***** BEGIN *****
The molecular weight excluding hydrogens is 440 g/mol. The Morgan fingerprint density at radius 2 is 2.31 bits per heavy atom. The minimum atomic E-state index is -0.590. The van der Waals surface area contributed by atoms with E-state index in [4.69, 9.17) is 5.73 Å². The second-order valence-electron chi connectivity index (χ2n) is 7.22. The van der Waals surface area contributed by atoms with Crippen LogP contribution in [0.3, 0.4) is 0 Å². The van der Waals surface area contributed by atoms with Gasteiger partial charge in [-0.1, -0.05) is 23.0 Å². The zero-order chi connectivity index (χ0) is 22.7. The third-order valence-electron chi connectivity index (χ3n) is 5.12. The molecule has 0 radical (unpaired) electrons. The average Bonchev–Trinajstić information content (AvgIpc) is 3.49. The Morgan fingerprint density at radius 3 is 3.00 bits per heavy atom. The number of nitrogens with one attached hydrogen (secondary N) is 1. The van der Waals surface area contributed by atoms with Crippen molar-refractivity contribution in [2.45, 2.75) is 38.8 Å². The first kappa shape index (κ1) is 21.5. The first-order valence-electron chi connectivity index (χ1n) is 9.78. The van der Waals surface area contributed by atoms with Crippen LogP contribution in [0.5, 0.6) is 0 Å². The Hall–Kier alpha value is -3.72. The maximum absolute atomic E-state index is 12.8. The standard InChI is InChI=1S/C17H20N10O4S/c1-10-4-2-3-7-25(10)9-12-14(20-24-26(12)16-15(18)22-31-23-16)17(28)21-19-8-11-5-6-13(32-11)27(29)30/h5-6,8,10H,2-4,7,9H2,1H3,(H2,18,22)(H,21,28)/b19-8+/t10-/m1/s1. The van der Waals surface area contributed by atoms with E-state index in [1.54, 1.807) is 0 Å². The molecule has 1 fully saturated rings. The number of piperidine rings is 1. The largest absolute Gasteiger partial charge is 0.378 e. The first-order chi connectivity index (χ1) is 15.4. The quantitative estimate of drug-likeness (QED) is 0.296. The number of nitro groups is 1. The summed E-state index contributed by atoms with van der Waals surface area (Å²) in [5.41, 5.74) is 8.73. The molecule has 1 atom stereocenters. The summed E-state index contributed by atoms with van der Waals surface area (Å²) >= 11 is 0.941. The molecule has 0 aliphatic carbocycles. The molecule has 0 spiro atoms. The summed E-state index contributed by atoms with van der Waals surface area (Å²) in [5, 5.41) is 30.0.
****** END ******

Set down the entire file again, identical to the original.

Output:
The molecular weight excluding hydrogens is 440 g/mol. The Morgan fingerprint density at radius 2 is 2.31 bits per heavy atom. The minimum atomic E-state index is -0.590. The van der Waals surface area contributed by atoms with E-state index in [4.69, 9.17) is 5.73 Å². The second-order valence-electron chi connectivity index (χ2n) is 7.22. The van der Waals surface area contributed by atoms with Crippen LogP contribution in [0.3, 0.4) is 0 Å². The van der Waals surface area contributed by atoms with Gasteiger partial charge in [-0.1, -0.05) is 23.0 Å². The zero-order chi connectivity index (χ0) is 22.7. The third-order valence-electron chi connectivity index (χ3n) is 5.12. The molecule has 0 radical (unpaired) electrons. The average Bonchev–Trinajstić information content (AvgIpc) is 3.49. The Morgan fingerprint density at radius 3 is 3.00 bits per heavy atom. The number of nitrogens with one attached hydrogen (secondary N) is 1. The van der Waals surface area contributed by atoms with Crippen molar-refractivity contribution in [2.45, 2.75) is 38.8 Å². The first kappa shape index (κ1) is 21.5. The first-order valence-electron chi connectivity index (χ1n) is 9.78. The van der Waals surface area contributed by atoms with Crippen LogP contribution in [0.5, 0.6) is 0 Å². The Hall–Kier alpha value is -3.72. The maximum absolute atomic E-state index is 12.8. The standard InChI is InChI=1S/C17H20N10O4S/c1-10-4-2-3-7-25(10)9-12-14(20-24-26(12)16-15(18)22-31-23-16)17(28)21-19-8-11-5-6-13(32-11)27(29)30/h5-6,8,10H,2-4,7,9H2,1H3,(H2,18,22)(H,21,28)/b19-8+/t10-/m1/s1. The van der Waals surface area contributed by atoms with E-state index in [1.54, 1.807) is 0 Å². The molecule has 1 fully saturated rings. The number of piperidine rings is 1. The largest absolute Gasteiger partial charge is 0.378 e. The first-order chi connectivity index (χ1) is 15.4. The quantitative estimate of drug-likeness (QED) is 0.296. The number of nitro groups is 1. The summed E-state index contributed by atoms with van der Waals surface area (Å²) in [5.41, 5.74) is 8.73. The molecule has 1 atom stereocenters. The summed E-state index contributed by atoms with van der Waals surface area (Å²) >= 11 is 0.941. The molecule has 0 aliphatic carbocycles. The molecule has 0 spiro atoms. The summed E-state index contributed by atoms with van der Waals surface area (Å²) in [5, 5.41) is 30.0.